Using equation 5, the efficiency of the detection system for the period 1995–2005 was 52.9% (IQR: 46.3 – 59.2%). Using equation 6, the coverage of the detection system for the year 2005 was 79.6% (IQR: 77.3 – 81.4%), which is consistent with the high proportion of people already detected among AIDS cases (see above). It is also consistent with the values calculated using equation 4 (see above).
The corrected HIV prevalence rate in 2005 among 15- to 49-year-olds was 8.1 per 10,000 (4913/6065000; 95% CI: 7.9 per 10,000 – 8.3 per 10,000).
The median interval between detection and AIDS in the period 1995 – 2004 was 6.7 years (IQR = 6.1 – 7.2), which when added to the estimated time lapse between infection and detection (2.1 or 2.5 years) leads to an estimated incubation period of 8.8 years or 9.2 years.
In 2005, 88 million condoms were made available to the Cuban population through the retail pharmacy system. The 2004 figure was 82 million. Another 3 million condoms were distributed, free of charge, through educational and prevention programmes.
This paper shows that the HIV epidemic in Cuba is characterised by a low but rising HIV prevalence and by a majority of HIV cases among men having sex with men. These results indicate that HIV in Cuba is different from HIV epidemics in other Caribbean countries where the prevalence rates are higher and where the epidemics are driven primarily by heterosexual intercourse .
Several factors may have had some influence on the HIV epidemic data reported in this paper. The detection system has changed with time and was not fully functioning in the period 1993–1996. The impact of these factors is in all likelihood limited because most of the analyses presented here relate to the period 1996–2005.
Nevertheless, bias in the system of detection of HIV cases may also have led to incorrect estimation of the epidemic. We found this detection system's coverage to be high. Prevalence data calculated from the Cuban HIV/AIDS programme were corrected to take into account this coverage.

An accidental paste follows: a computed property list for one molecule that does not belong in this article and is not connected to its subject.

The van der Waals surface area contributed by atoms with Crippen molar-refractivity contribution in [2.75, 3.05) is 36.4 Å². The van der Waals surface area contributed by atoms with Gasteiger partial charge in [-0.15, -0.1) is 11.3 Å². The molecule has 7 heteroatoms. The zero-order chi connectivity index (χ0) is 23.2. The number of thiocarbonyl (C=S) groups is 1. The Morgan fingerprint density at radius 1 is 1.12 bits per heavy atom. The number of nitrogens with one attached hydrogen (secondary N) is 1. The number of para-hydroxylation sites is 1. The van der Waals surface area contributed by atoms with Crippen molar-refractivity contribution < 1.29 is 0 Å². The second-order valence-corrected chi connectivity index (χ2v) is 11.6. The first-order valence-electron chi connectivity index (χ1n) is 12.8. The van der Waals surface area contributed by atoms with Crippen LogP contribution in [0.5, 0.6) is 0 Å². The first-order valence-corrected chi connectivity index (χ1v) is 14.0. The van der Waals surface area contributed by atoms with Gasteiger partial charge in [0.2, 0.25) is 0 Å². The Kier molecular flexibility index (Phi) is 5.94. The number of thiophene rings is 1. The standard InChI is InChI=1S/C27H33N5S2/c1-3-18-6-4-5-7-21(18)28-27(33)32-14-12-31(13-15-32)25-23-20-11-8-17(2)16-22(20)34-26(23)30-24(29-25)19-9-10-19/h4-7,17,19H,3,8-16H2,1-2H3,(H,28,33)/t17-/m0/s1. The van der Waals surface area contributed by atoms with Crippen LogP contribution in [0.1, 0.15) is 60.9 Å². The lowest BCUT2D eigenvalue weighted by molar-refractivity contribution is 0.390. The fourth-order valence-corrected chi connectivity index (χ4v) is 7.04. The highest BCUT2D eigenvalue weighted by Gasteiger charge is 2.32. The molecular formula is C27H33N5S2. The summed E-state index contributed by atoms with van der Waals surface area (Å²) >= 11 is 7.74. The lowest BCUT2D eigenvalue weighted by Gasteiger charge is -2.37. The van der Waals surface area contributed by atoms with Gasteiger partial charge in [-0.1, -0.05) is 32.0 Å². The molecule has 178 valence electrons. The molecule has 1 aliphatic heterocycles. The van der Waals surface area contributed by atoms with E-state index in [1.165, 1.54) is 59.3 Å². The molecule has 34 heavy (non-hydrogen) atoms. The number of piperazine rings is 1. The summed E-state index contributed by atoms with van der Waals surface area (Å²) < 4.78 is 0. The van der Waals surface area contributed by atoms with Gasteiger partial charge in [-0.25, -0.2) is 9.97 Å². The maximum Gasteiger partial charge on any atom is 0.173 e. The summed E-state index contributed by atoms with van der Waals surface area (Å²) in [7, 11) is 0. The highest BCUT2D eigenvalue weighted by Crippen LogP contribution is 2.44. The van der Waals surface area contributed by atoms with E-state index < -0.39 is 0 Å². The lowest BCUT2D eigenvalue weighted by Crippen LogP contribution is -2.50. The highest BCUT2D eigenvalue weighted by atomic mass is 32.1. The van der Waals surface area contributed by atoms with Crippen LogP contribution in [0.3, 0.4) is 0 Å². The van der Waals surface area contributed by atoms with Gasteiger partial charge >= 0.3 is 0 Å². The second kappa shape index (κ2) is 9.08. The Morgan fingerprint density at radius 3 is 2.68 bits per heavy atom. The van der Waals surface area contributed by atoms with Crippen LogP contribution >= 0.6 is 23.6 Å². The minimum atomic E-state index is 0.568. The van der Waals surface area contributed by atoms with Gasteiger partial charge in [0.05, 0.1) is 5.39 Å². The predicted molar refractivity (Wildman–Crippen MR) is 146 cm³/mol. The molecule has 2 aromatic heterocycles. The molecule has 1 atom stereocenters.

Several studies have used deterministic mathematical models to analyse the Cuban HIV/AIDS database and epidemic. Using data up to 1999, a first study reported an efficiency of 45.5% . A second study, using data up to 2001, showed that the coverage is between 75% and 87%. . A third study, using data up to 2002, estimated that it takes a mean 2.7 years to detect a person infected with HIV . These estimations are consistent with the estimations given in this paper, which used the current version of the database and elementary epidemiological analyses.
Lastly, we cannot exclude a gender bias in the detection system, which could have led to a differential between coverage men and women. This differential could be due to a differential in reporting contact details of sexual partners by males and females when found to be HIV-positive. The impact of such a phenomenon is likely small because we found that the proportion of AIDS cases among persons already known as HIV-positive was as high among women as among men.
The low HIV prevalence rate in Cuba in comparison with other Caribbean countries is surprising. There is no reason to think that this is due to a late introduction of the virus because HIV was present in Cuba at the onset of the worldwide HIV epidemic. Two possible major explanations can be given for such a minor HIV epidemic: 1) Sexual behaviour may be different with less commercial sex and higher condom use, and 2) the intensive HIV testing policy with intensive counselling and follow-up of HIV-positive persons. More data on sexual behaviour in Cuba and in the other Caribbean countries are needed to assess the importance of the first possible explanation. The importance of the second possible explanation can be discussed qualitatively. The impact of the detection system in Cuba, which includes tracing of sexual partners, may have played an important role by allowing the detection of HIV-positive individuals only a couple of years after HIV acquisition, with a follow-up reducing the transmission of the virus to other persons.
Cuba's approach to the HIV epidemic is specific and has been debated. Today, with the availability of ART, the ways chosen by Cuba to control the HIV/AIDS epidemic may be seen differently . The intensive testing policy may be a useful approach to control an HIV epidemic, as a complement to other prevention approaches . In addition, it should be emphasised that the information given to the population about the epidemic since the death of the first person in 1986 on TV, radio and other media may also have played a role in reducing the spread of HIV by alerting the population. Today, special programmes designed for teenagers have regular spots on HIV prevention and prevention of mother-to-child transmission of HIV is efficient: Cuba has a low percentage of vertical transmission (12%) . The rising HIV prevalence is worrying. Despite current preventive and educational programmes carried out among MSM groups to advise them and to raise awareness about HIV acquisition and transmission, the clear increase in HIV among men shows that these programmes should be reinforced. Finally, more data, especially on sexual behaviour, are needed to analyse the Cuban HIV epidemic further and to gain insight into future trends in the epidemic.
The study was funded by CNRS (AC-10), Paris, France, and the Institut National de la Santé et de la Recherche Médicale, Paris, France.